(Toledo, OH) What I thought would be a mundane trip downtown today turned quite interesting; I am glad that I had my digital camera with me. The weather has thankfully begun to warm up, and we may hit forty degrees by Friday.
This is certainly good news, as Northwest Ohio has been in a 4-day blast of Arctic air that took a long time to move out of the area.
Left: "Flarp" at the Wintergarden
I met someone at the downtown branch library for an interview shortly before noon. My attention wavered when music began to drift toward me; a flautist and a harpist were performing as part of the library's "Sounds of the Season" series, which continues through tomorrow. I have always enjoyed the soft plunk of harp strings, which seem to resonate deep within my soul. The duo goes by the name of "Flarp," but I was not able to get the names of the individual musicians who graced the Wintergarden with evocative holiday music.
Left: Father Frost at the downtown post office
After being frustrated earlier in the day by the long line at the Franklin Park post office, I resolved that I would visit the downtown location. Not only was this branch uncrowded, I met Father Frost (or Ded Moroz; in Russian - Дед Мороз), the traditional Russian version of Santa Claus who was clad in green. He apparently finds the US Postal Service to be a cost-effective means by which to deliver presents to Orthodox children.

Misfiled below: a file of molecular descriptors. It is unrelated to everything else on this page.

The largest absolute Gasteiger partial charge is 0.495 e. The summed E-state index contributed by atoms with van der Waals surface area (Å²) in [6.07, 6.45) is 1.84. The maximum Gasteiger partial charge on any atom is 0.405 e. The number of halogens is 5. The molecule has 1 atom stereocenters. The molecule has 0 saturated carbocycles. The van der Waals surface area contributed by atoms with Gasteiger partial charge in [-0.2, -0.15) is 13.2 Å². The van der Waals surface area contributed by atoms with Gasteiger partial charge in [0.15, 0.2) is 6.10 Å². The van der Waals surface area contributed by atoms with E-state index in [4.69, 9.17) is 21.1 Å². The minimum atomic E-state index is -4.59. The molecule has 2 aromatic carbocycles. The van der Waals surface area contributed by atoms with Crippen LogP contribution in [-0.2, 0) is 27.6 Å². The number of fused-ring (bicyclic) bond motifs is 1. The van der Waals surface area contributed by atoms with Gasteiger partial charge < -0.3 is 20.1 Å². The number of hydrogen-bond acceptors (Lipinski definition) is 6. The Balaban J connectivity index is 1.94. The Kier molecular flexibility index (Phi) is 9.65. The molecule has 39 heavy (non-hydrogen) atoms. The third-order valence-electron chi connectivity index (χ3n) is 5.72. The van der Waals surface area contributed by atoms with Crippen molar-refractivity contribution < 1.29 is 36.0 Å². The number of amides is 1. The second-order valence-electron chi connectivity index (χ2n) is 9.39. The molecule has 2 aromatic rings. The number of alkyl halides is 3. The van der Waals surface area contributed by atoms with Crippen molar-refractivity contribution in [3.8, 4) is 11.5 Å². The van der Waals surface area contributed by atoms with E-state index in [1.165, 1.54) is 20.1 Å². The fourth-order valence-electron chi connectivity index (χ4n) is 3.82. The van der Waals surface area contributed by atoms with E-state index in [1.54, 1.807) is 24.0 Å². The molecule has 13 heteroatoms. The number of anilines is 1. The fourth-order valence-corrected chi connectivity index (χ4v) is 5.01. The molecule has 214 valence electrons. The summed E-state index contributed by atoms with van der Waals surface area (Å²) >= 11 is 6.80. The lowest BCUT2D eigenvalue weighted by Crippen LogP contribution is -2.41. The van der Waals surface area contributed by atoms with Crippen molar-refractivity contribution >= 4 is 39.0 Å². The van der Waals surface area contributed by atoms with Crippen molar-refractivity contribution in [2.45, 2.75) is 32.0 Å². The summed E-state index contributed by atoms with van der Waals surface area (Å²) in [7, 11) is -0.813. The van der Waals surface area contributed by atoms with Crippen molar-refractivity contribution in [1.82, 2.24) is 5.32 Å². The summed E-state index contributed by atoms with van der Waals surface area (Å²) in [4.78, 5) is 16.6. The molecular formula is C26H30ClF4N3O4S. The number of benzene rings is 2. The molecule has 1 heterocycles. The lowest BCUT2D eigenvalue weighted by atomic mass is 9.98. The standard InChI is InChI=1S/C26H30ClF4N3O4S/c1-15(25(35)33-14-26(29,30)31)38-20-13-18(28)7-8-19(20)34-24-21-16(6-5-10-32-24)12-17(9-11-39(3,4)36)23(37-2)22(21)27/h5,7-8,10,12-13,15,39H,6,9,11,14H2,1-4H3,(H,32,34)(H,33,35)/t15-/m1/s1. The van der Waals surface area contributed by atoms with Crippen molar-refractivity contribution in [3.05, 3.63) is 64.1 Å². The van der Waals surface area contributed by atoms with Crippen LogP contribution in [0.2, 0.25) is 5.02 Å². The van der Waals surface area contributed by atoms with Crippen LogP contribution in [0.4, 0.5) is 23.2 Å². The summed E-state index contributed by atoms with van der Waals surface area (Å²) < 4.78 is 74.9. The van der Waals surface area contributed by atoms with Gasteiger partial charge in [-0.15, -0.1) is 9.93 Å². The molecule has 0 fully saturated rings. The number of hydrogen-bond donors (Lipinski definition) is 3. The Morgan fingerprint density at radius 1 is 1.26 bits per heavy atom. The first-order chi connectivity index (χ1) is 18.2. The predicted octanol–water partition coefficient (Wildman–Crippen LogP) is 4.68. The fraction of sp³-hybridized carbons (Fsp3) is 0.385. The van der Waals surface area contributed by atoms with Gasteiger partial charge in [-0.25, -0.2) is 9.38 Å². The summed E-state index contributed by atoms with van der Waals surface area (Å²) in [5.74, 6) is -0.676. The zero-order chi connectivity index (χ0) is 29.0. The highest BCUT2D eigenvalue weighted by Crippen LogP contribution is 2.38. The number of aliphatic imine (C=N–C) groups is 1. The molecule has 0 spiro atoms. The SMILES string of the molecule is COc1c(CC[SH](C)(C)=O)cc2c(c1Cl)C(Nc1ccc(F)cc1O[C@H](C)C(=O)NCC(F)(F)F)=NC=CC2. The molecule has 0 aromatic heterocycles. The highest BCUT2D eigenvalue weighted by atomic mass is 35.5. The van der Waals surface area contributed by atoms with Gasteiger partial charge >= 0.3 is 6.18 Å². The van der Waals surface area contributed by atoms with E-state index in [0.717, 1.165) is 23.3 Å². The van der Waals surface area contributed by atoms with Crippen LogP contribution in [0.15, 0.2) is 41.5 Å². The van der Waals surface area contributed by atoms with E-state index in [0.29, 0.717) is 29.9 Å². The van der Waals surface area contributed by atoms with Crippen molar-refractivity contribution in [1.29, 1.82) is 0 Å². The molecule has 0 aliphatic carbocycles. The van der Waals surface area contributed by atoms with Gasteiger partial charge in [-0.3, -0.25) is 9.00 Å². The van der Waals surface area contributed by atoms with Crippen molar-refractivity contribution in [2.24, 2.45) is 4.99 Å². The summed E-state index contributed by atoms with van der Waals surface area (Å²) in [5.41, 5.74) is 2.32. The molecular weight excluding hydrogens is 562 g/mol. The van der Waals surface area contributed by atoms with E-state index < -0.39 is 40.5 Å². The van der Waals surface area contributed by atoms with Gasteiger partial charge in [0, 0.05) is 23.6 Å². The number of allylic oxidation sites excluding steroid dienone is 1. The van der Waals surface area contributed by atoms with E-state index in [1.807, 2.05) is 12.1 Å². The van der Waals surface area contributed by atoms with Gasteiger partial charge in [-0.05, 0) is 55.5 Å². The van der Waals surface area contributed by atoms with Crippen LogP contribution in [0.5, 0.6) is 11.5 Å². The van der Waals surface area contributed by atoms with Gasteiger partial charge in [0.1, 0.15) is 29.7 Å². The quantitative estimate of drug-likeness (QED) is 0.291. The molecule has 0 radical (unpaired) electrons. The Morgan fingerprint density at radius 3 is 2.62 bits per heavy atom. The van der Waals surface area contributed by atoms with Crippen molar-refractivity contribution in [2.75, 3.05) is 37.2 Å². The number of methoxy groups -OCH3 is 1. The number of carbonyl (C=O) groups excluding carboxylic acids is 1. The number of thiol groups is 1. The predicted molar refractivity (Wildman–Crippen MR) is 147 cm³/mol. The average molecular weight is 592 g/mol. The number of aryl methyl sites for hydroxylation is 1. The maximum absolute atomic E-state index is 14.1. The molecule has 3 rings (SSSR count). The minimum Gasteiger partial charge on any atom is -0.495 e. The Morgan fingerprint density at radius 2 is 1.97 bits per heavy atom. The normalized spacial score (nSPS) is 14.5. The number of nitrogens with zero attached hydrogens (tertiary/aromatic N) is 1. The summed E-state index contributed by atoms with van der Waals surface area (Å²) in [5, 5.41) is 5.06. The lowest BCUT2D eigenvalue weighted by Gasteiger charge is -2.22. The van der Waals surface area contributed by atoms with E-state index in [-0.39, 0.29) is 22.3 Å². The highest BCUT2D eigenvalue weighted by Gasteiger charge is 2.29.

After the Russian Revolution, when in 1920s Bolsheviks started to wage a campaign against religion and superstitions, Ded Moroz and the New Year Fir Tree were banned. Joseph Stalin restored the tradition in 1935. In 1937, Ded Moroz for the first time arrived to the Moscow Palace of Unions. Since this time an invitation to the Fir Tree at the Palace of Unions became a matter of honor for Soviet children. Several times the coat of Ded Moroz was changed to be not confused with Santa Claus to a long blue coat. Joseph Stalin ordered Palace of Unions' Ded Morozes to wear only blue coats.
Left: The Cherry Street Mission
Jarring me back to reality was a drive past the Cherry Street Mission, the most prominent of Toledo's homeless shelters. Those of us with a few extra dollars this year might consider a donation to this worthy institution, which has served the homeless in Toledo since 1947. In an average year the mission provides shelter for many hundreds of local homeless, and has served as many as 71,000 meals to the needy.
Most people are only a few small paychecks away from finding ourselves clients of such institutions, so give what you can to this most deserving of charities.